Indeed, when I joined the same families at a similar protest on the 100th day of their continuous roadside protest, they blocked the A9 road for about five hours and their primary demand was to meet the President. The families also seem to have very little faith in Tamil politicians and insisted that Tamil politicians with access to the international community, donot represent them.

Hartal

A significant feature of the Kilinochchi protest last week was the hartal across the Northern Province. Shops, eateries, some supermarkets and banks were shuttered. There were no local buses and very few vehicles on the main roads. Hartals usually inconvenience the poor. Those who use public transport end up being stranded, daily wage earners lose their income. But my impression was that many joined the hartal sympathising and supporting the struggle of families of the disappeared. The popular women led eatery in Kilinochchi, Ammachi was closed, which meant loss of income.

I met some of the women at the protest, easily identifiable by their Ammachi t-shirts. After the protest, a shop keeper in Iranaipalei in the Mullaitivu District, about an hour’s drive away from the Kilinochchi protest, told me he could not go for the protest, but closed his shop in support of the protest. A trishaw driver who had stayed home in Mullaitivu expressed similar sentiments. Some of the female community leaders of the Kepapilavu community, themselves at a roadside protest for two years demanding release of military occupied land, also joined the Kilinochchi protest.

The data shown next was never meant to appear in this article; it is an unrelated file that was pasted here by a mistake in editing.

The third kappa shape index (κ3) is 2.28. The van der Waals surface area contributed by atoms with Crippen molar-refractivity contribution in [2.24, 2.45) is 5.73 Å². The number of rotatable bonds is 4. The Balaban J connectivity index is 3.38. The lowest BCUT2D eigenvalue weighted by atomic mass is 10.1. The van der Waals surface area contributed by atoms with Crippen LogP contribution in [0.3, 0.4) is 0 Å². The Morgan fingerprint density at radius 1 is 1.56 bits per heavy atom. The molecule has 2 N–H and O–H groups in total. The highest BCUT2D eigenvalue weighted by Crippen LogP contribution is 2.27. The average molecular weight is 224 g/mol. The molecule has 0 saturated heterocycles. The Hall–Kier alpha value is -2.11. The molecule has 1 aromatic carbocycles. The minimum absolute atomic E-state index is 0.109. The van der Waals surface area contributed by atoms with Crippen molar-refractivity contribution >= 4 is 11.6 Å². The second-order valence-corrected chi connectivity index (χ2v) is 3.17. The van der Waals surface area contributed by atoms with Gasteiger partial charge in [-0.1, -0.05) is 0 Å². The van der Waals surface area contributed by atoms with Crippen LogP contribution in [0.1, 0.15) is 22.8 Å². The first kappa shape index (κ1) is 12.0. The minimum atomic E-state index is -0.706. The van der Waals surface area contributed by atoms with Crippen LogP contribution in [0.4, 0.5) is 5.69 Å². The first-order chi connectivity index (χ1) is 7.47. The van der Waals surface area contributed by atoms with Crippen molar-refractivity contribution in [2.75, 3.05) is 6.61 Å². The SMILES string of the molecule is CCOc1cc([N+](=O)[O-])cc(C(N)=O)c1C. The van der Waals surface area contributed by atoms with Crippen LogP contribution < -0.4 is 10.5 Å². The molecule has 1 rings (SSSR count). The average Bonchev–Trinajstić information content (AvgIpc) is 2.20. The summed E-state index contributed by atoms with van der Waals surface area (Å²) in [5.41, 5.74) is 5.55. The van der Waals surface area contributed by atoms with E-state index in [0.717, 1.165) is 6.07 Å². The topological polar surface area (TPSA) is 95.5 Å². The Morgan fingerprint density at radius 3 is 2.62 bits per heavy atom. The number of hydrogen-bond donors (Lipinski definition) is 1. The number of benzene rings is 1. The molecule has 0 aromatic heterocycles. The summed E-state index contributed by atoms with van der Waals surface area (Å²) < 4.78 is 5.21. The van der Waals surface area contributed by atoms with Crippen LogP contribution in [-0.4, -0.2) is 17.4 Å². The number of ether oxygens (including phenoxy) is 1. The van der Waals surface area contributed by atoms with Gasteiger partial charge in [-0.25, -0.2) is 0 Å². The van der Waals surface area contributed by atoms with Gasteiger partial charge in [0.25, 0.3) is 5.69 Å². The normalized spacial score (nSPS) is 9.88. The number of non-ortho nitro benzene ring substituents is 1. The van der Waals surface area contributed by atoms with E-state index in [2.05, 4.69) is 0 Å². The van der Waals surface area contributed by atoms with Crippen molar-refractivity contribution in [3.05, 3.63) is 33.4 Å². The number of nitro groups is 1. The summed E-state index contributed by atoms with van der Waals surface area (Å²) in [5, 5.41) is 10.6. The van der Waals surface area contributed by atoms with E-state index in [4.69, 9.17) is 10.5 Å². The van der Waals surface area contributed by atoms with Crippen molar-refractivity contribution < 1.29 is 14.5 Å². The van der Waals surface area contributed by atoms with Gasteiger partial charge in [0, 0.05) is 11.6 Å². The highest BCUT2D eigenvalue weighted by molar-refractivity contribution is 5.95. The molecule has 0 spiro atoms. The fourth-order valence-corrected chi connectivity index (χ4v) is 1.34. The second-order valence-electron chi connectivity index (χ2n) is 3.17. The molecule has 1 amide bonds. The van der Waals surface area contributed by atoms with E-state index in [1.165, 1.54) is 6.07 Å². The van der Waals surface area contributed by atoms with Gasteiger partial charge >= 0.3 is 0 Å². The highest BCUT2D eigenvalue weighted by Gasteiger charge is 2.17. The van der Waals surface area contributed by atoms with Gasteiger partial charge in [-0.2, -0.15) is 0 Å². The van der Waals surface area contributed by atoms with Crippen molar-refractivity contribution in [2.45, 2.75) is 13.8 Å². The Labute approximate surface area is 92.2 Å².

So did families of the disappeared, women’s activists, Christian clergy from across the North and the East. Many Tamil journalists from the North were covering the protest. Some Tamil politicians also joined, but played a low profile role, heeding the explicit demands from protest leaders that politicians should not be at the forefront of the demonstrations.

Reprisals

The day of the protest and hartal was also the day three habeas corpus cases in relation disappearances were being taken up in Jaffna courts, where a serving senior military officer is implicated. A female activist involved in the case had allegedly been assaulted and hospitalised last year and lawyers have allegedly been intimidated.

Even on this day, a lawyer was reportedly subject to intimidation as she was leaving courts after appearing in the case, with men on a motorbike trying to crash into her car. Last year had allegedly seen several incidents of reprisals against both Tamil and Sinhalese families of the disappeared.

Importance of solidarity

My visits and interactions with protesting families had led me to write about my experiences and reflections. The last two pieces I wrote to this paper on disappearances was about 366 days and then 500 days of the continued roadside protests. As I contemplated writing about the 730 days of the protests, I wondered what new things I could write. Not much seems to have changed, except continuing reprisals, increasing frustration and desperation.

The same lines with which I finished off my 500 days articles sums up my feelings today.

“As they wait for answers from the Government and institutions such as the OMP and judiciary about their loved ones, families of the disappeared deserve more coverage by mainstream Sinhalese and English media. They need continued solidarity from society - Sri Lankan and international. The struggle of the families must become a struggle of all Sri Lankans”.

The hartal showed that the North is listening and in solidarity with Tamil families of the disappeared. But Colombo (and the rest of Sri Lanka) and Geneva (and the world) doesn’t seem to be listening. What the families can do next remains a big question mark.